“Brixton is my favourite venue in the world. When I lived on the Old Kent Road in South London, I saw Bloc Party there. That was my very first show,” the frontman remembers. “To see that room sold out and with such an incredible atmosphere, I ended up having a little cry onstage at the end of ‘Agnes’. I had to run off to the side!”
“Every time we go back to a place, the crowd seems to get twice as big, which is nice, and the crowds are not only bigger, but more feral, which is exciting,” he lays out.
The current US tour they find themselves on is the most ambitious yet, complete with, predictably, all manner of pineapple-related stage props and outrageously huge G and A letters. It’s also a tour that’s seen the remoulded songs from both ‘…Human Being’ and debut record ‘ZABA’ to, in some instances, be almost unrecognisable from their original recorded forms.
“When you see us at the beginning of an album campaign, everything will probably sound pretty similar to the record,” Dave comments. “And by the end it’ll almost sound like remixes.” Indeed, ‘ZABA’ cut ‘Gooey’ has morphed from being understated to anthemic, while ‘How To Be A Human Being’ numbers are still being tinkered with, nearly 18 months on from its release. “Literally yesterday, we completely re-worked [‘…Human Being’ track] ‘Mama’s Gun’ and added in some crazy stuff which means I can sample my vocal live and play it out over a keyboard and chop it up and stuff. We’re always tweaking it and keeping ourselves on our toes, and we kind of leave things very malleable, so if the crowd looks like they’re up for dancing, we’ll play the dancey outro of ‘Pork Soda’ for an extra two minutes - we all look at each other and go with the flow.”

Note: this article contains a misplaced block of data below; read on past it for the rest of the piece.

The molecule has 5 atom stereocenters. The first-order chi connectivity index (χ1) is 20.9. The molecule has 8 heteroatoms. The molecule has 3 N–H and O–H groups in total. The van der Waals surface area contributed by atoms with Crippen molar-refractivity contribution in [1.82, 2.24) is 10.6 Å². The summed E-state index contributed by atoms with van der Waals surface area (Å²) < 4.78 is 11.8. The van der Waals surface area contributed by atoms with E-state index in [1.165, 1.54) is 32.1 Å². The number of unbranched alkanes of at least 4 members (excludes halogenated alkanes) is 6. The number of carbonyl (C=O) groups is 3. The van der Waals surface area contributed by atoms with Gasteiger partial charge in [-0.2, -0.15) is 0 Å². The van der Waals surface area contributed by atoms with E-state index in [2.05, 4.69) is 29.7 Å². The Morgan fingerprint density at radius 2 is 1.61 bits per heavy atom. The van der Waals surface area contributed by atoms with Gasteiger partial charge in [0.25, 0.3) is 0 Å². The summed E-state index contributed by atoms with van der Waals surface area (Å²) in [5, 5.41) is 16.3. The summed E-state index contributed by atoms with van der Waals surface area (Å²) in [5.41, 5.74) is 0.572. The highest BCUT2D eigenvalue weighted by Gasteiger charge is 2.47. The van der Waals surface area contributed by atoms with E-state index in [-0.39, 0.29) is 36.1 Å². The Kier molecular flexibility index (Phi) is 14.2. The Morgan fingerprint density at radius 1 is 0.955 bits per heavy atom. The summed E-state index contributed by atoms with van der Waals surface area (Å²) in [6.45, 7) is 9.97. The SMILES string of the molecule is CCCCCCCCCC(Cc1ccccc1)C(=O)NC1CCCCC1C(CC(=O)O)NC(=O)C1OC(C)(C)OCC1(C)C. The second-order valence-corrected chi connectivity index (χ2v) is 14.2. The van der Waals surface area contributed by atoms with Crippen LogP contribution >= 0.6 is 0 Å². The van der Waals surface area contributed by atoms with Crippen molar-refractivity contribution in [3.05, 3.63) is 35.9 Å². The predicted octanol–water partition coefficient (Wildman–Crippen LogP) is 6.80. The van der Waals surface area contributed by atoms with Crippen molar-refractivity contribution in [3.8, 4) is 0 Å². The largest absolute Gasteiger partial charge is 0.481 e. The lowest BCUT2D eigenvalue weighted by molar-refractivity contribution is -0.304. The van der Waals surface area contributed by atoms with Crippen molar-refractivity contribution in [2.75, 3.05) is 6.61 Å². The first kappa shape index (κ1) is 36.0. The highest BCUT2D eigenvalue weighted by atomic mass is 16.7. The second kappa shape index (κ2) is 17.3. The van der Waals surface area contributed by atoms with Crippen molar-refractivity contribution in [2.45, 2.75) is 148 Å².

“We’ve had naked people, people on stilts who are also mostly naked.”
As well as the extra punch that ‘Gooey’ now packs instrumentally, it also sees Dave clamber his way through whatever venue he finds himself in, mingling with the front rows while becoming the most unlikely superstar. Commitment never an issue, he even got on the shoulders of two security guards and waded through the front rows at Coachella, complete with a moon boot after breaking his ankle the previous month. The frontman is the first to admit that he, guitarist Drew MacFarlane, bassist Edmund Irwin-Singer and drummer Joe Seaward aren’t the most natural showmen or entertainers, but with the gigs getting bigger, their confidence has grown with it, with the quartet becoming an unstoppable live prospect over the past year.
“When there are that many people in a room, there’s a lot more…this is gonna sound really cheesy, but there’s a lot more energy to play with,” Dave says, with his far-from-conventional dancing becoming a focal point of the band’s live set. “5,000…10,000 people in a room being quiet sounds really, really quiet. 10,000 people in a room feeling tense feels reeeeally tense. But 10,000 people in a room going crazy, moshing around, feels freaking wild. If you can harness all of that, you can do some pretty awesome things.”
“Pretty awesome” plays down the 2017 Glass Animals have had. A talking point of pretty much every festival they played, award nominees, and one of the most fun live bands of the year, the quartet have made a weird, wonky corner of pop their own, and brought their already vibrant, bustling second album to life even further. While new material may be a while away - concepts are at the heart of Glass Animals and Dave comments that such fully-formed, interweaving work can’t be dreamt up while constantly on the road - and they may well move on to another fruity phenomenon and leave pineapples behind, there’s no doubting they’ve been one of the bands of the year.
Taken from the November 2017 issue of DIY, out now. Read online or subscribe below.
Photos: Emma Swann